“Really? How does cash sit idle? Do you mean banks don’t invest their cash balances? Nonsense. Banks invest every penny. And it functionally is impossible for invested money to “sit idle.””
I don’t understand your critique here. All banks can do with their reserves is settle payments or loan them in the interbank market.
Or purchase short term, government bonds.
Well there are tons of excess reserves currently earning interest as per Fed policy, not invested in st govt bonds. Perhaps you count that as invested. But not sure why this can’t reasonably be called ‘sitting idle.’ Banks aren’t doing anything with them except earning interest.
Galbraith’s point was that the excess reserves weren’t going to spur any bank lending.
If that’s his point, I agree. Bank lending requires motivation of two parties, borrowers and lenders. Having excess reserves motivates neither, especially since bank lending is not constrained by reserves (It’s constrained by bank capital).
What motivates banks? High interest rates, especially rates higher than they can get elsewhere.
What motivates borrowers? The Fed seems to think it’s low rates, but I believe the more important motivation is business and personal borrowing opportunities.
Well, everything’s relative. In general, low rates do motivate borrowers, in the sense of lower than the return he can expect to earn on the money, not necessarily lower in absolute terms than any particular fixed standard. Or, in the case of a home buyer particularly, low enough so that the debt service is affordable, given his income.
If the Fed lowers the rate it pays the bank, then the bank can lower the rate it charges the borrower, and that would encourage more borrowing.
The problem now is that there is little prospect of a profit on any investment, regardless of the interest rate. Corporations are borrowing and hoarding, just in order to lock in low-cost financing in anticipation of a time when investments will be profitable, but nobody is spending the loan proceeds.
As an Aussie, I should point out those surplusses were built on the back of a massive and unsustainable increase in private debt, the private savings ratio went negative in the mid 2000s, the vast majority of this has gone on blowing a massive housing bubble which in real per capita terms is bigger and far more universal than the US one was. These surplusses also dissapeared with the arrival of the global financial crisis in 07, when the Australian Federal govt wisely did some large direct fiscal stimulus, arredting the rise in unemployment and keeping the country out of recession. So the MMT position on sectoral balances holds equally well in this country. The concurrent boom in commodity prices also did it’s bit to help.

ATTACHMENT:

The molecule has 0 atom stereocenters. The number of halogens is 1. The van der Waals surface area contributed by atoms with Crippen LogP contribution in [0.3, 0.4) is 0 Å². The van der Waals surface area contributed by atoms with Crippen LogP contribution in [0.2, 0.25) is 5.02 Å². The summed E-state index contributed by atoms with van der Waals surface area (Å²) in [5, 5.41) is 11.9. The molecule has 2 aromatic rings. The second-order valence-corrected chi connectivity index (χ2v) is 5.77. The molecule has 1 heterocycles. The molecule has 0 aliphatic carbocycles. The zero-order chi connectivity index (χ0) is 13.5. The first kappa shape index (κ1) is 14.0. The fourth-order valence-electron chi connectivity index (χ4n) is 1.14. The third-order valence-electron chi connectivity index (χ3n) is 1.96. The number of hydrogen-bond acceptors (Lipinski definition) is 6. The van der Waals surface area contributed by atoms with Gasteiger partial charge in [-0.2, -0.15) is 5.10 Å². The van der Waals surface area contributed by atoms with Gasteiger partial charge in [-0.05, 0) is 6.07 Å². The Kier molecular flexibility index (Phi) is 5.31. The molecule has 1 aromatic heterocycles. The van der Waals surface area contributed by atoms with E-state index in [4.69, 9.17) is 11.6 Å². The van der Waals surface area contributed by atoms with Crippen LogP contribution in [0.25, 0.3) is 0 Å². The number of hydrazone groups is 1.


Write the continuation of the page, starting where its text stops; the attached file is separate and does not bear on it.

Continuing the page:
Australia typically runs a current account deficit, and has done so for much of it’s history I believe.
I should also note that unemployment and business conditions (outside of mining) have begun to deteriorate again as the stimulus money has run out, and the federal govt has begun to obsess about returning to surplus.
Rodger, please don’t think I’m arguing with you, but the example of Australia brings up some questions.
If all $AU are created by the Australian government spending, and their taxing destroys them, and they have “no national debt whatsoever”, then why are there any Australian dollars in the world today? With no national debt, their total taxing (destruction of dollars) since the beginning of time is greater than or equal to their toal spending (creation of dollars). How have the dollars not all been destroyed?
Second, Hamish seems to disagree with Matthews about a fairly obscure, but I think important point. Matthews says Australia has a trade surplus, (and that would explain the lack of a need for a budget deficit) and Hamish says they have a current account deficit. I know they are almost equal, but what is the difference and what is the significance of the current account in the sectoral balance equations, as opposed to the trade balance?
Here is the definition of current account:. http://en.wikipedia.org/wiki/Current_account
So, the debtclock web site says AU DOES have a national debt, and Joe Gagnon must just be wrong about that.
I feel better about that, but I think I have also figured out how there could be $AU in the world even if AU did not have a national debt. All the net exports cause foreign currency to come into AU, and if the private sector exchanged their foreign currency at the central bank for $AU (created by keyboard strokes), that would add to the $AU in the world, but without adding to the national debt, as there was no borrowing involved, just an exchange of assets.
In effect, $AU would have been created not by government spending, but by foreigners spending and by government accumulating reserves of foreign currencies, which they cannot destroy by taxation.
The current account situation for AU is interesting. Apparently both Matthews and Hamish are correct. AU has a trade surplus, but “factor payments” outflows are larger. Wikipedia says this is unusual, but can happen: “because the trade balance is typically the largest component of the current account, a current account surplus is usually associated with positive net exports. This however is not always the case with secluded economies such as that of Australia featuring an income deficit larger than its trade surplus.”